In Michael Waldman's lauded new book, The Second Amendment: A Biography, the president of the Brennan Center for Justice at New York University makes a strange error. The first Supreme Court decision to establish the now-ruling interpretation of a constitutional amendment, most would agree, is an important moment in that amendment's life story, something its biographer should trouble himself to understand.
Yet in Waldman's merely two sentences explaining what was at issue in the case that has defined the modern meaning of the Second Amendment, 2008's District of Columbia v. Heller (I wrote the biography of that case, Gun Control on Trial), he seems strangely ignorant—or wants his readers to stay strangely ignorant—about exactly what law the case challenged.
He writes that the D.C. statutes overturned by plaintiff Dick Heller (and, originally, five other co-plaintiffs booted off the case on narrow procedural grounds) "barred individuals from keeping a loaded handgun at home without a trigger lock." In a later sentence he again refers merely to "the ban on loaded handguns."
This is quite off-target. The laws challenged in Heller did not merely ban the possession of a loaded handgun without a trigger lock. They banned the registration of any handgun that you hadn't already registered before the restrictive statutes went into effect in 1976. They also banned owning unregistered handguns. That means D.C. law banned handguns entirely for anyone who hadn't been grandfathered in decades before.
It was long guns, which could still be legally obtained, that had the trigger-lock requirement. In essence, D.C. had banned any usable weapon for self-defense in the home. This is what the Supreme Court said could not stand based on the Second Amendment. Six years later that's still as far as the Supreme Court has gone in authoritatively defending citizens' rights under the Second Amendment.
The style of that mistake is telling about the modern fight over gun rights: Those who advocate gun control prefer to greatly understate the importance of what's at stake, as Waldman did with Heller.
Those who believe in Second Amendment rights, in Waldman's telling, have nothing real at stake. They are just truculent dupes, fooled by NRA propaganda and a sick, scared culture into wanting, for some reason, to own guns.
As good lawyers will, Waldman argues the alternatives. While insisting the "right of the people to keep and bear arms shall not be infringed" is meaningless as constitutional law, he also insists that courts should let democratic bodies do whatever they want no matter what the Constitution says. (It's unclear whether he thinks this should apply to the First Amendment as well.)
While snarking over the lack of explicit fuss over personal weapon possession (versus questions about state militias) in the original 18th century Second Amendment debate, Waldman argues the alternative against himself inadvertently. He makes it clear, implicitly and even explicitly, that the cultural atmosphere of the Founding era made the idea that government would pass a law like the real law at issue in Heller pretty much unthinkable. It would be no more worth hashing over than, as Waldman himself quotes, Noah Webster's Founding Father snark about whether they needed to specify in the Constitution that the new government couldn't "restrain any inhabitant of America from eating and drinking."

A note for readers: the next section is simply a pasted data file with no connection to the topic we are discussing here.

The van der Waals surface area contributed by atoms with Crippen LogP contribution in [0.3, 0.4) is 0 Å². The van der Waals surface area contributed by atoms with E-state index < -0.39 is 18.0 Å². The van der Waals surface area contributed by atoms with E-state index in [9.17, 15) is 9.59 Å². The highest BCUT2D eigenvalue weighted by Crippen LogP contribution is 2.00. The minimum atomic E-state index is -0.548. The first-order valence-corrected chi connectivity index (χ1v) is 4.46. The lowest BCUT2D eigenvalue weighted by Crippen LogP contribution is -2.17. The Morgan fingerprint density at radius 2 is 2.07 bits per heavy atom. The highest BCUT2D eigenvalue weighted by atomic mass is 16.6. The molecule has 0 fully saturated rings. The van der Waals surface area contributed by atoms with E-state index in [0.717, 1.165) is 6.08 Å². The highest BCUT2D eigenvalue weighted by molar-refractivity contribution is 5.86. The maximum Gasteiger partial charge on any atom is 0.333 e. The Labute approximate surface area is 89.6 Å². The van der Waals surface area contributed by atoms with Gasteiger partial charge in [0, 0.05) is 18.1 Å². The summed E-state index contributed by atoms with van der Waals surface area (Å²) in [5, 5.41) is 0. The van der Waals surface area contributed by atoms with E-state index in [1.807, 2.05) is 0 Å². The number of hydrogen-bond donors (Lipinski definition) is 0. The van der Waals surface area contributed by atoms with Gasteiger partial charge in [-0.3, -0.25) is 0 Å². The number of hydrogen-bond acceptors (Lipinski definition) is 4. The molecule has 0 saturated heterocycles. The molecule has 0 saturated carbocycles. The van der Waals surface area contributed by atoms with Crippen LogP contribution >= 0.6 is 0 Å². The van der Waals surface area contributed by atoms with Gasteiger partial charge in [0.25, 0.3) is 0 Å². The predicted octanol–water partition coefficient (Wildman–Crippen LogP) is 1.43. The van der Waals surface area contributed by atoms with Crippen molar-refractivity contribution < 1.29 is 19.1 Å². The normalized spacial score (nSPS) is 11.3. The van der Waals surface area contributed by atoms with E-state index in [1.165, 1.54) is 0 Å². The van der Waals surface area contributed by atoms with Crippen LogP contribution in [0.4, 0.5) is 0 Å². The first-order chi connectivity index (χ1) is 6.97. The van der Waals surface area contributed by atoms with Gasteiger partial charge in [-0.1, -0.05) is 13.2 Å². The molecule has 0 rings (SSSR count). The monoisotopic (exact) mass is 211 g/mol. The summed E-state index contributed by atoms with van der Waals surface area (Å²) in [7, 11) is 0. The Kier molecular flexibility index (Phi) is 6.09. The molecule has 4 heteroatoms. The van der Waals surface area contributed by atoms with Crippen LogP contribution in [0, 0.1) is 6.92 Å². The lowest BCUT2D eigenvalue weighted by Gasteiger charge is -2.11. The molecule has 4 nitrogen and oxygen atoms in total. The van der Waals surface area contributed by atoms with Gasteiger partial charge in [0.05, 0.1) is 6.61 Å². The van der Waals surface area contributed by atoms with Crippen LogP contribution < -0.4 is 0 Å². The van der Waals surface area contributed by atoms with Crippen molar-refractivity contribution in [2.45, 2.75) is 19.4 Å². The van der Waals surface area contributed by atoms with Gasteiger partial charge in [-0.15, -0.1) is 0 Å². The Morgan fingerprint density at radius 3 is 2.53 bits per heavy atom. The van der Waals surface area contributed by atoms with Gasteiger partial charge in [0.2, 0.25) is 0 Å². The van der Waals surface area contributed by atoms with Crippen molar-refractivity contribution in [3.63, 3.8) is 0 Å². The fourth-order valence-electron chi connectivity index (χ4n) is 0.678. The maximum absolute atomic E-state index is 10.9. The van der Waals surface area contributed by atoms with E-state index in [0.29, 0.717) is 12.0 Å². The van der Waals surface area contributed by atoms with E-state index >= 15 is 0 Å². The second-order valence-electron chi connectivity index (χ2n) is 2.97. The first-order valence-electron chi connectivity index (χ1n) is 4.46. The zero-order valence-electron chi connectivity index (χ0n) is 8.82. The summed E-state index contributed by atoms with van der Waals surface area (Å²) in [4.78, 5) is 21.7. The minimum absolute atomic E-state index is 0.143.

While pretending at various points that the lack of debate over personal possession of weapons is some gotcha revelation about the original intent of the amendment (which he thinks was just to give state militias power to resist federal tyranny, which he hopes all moderns will see as not worth respecting), Waldman himself writes that "to be sure, Americans expected to be able to own a gun, just as they understood they had a right to own property." Yep, they sure did. Most still do.
One gets the impression Waldman isn't even trying to convince anyone of anything. He's just proud of his attitude, which he thinks unassailably righteous: that guns can be very dangerous, and a democratic government should be free to fight that danger by any means necessary.
In this, Waldman was an apt choice to write a popular book meant to define the modern, reasonable, liberal attitude toward gun rights. It wearies and annoys Waldman and his fellows in activism and politics that they even have to think about the Second Amendment. The real message of this book, and of modern gun controllers in general, is that nothing meaningful is at stake on the other side; that any slight chance that some gun restriction might save a life justifies it.
Waldman shows how little respect he has for those who believe in the right to self-defense that he blithely tosses out this sentence: "the notion of personal safety guaranteed only by a gun in every hand, drawn to fend off the marauding Klan, happily is past."